By chance or nature’s changing course untrimm’d;
But thy eternal summer shall not fade
Nor lose possession of that fair thou owest;
Nor shall Death brag thou wander’st in his shade,
When in eternal lines to time thou growest:
So long as men can breathe or eyes can see,
So long lives this and this gives life to thee.

Go through the poem, as far as you like, line by line, as a class. You can make this a whole class discussion or give students time to think and talk about each line or two before you come back to the group.

As they study the poem, they should look for:

  • literary devices such as personification, metaphor, symbol and similes. Hopefully you have already taught these terms so students can find examples, although they made need reminders.
  • focus on imagery - what images come to mind. What effect do they have? What feelings are coming through?
  • the structure of the poem? What is the subject of the poem being compared to? How does the comparison work?
  • audience - how would students feel if someone wrote something like this for them?
Student Instructions

As you study the poem look for:

  • Examples of literary devices such as personification, metaphor, symbol and similes. 
  • Examples of imagery. What images come to mind when you are reading each line? What effect do these images have on the reader, on the audience? What feelings are coming through?
  • Think about the structure of the poem? What is the subject of the poem being compared to? How does the comparison work?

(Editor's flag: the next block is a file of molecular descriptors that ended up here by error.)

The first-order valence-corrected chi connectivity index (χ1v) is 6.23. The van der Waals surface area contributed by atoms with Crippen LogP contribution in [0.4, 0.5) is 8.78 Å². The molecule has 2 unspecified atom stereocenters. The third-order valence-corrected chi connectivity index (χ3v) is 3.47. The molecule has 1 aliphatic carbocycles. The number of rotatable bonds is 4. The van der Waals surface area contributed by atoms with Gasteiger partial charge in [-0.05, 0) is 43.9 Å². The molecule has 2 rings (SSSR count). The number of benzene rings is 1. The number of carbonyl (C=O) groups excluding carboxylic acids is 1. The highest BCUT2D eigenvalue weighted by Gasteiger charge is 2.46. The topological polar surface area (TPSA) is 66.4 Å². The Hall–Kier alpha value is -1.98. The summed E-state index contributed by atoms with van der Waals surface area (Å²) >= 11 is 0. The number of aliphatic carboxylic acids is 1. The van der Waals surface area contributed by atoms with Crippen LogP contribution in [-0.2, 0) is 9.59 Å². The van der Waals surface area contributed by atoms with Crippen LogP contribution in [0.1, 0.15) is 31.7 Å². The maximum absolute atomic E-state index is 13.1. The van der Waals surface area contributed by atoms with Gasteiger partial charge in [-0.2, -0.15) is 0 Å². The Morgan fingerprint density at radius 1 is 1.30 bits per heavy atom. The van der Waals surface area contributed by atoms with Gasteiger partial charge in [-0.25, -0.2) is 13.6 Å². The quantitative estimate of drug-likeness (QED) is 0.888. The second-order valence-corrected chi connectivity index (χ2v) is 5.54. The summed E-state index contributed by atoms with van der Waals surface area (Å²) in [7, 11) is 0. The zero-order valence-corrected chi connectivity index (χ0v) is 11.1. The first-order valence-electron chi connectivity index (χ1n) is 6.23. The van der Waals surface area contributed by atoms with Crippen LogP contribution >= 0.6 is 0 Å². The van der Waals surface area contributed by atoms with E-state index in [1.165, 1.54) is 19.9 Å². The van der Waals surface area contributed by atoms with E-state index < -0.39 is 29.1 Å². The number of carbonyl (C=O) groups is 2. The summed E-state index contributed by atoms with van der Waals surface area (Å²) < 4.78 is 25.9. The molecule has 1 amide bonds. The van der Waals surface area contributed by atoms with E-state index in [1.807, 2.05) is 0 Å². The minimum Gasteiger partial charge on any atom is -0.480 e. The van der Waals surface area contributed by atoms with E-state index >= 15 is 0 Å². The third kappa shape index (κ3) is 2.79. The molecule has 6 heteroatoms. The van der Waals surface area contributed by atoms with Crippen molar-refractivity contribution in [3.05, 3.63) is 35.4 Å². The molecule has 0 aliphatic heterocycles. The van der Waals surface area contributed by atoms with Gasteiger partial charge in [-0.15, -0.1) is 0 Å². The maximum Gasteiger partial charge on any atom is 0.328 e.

• Think about audience. How would you feel if someone wrote something like this for you?

4 Emoji Time

As the students, as individuals or partners, depending on the level of thinking of the students and the complexity of the poem, to replace each line with a series of emojis.

They need to look at the emojis on their phones, iPads or on the provided website very carefully before selecting the ones they want to use. They should be prepared to explain their choices to a group. 

It would be good to have them do at least one line from the group poem for practice.  When you discuss the one line, you should see a variety of answers and interpretations, which should make for a rich discussion of language, meaning and interpretation.

At this point, give students the specific instructions that you want them to follow.

After that, they can do another sonnet, or finish the one you chose. If you don't have time, you can assign one for homework and discuss the next class.

5 Presentation, Discussion and Reflection

Activity: Presenting

You can have students post their emoji sonnets on their blogs, in Slide presentations, print them out, or screen shots from phones and/or iPads.  

If they chose different sonnets, students can look at the originals and try to guess which ones are represented.

If they chose the same ones, they can talk about differences in interpretations.

Reflect: Was this a challenging activity? Why or why not?

Extension: Talk about language and imagery and the ways in which making pictures helps us understand, whether those pictures are made through words or emojis.

Student Instructions

When you choose or recieve your assigned sonnet lines:

  1. Look at the emojis on your phone, iPads or on the provided website very carefully
  2. Choose the emojis you want to use to translate each link.

NOTE: Think very carefully before selecting the emojis you want to use. You must be prepared to explain your choices to the group in the next class.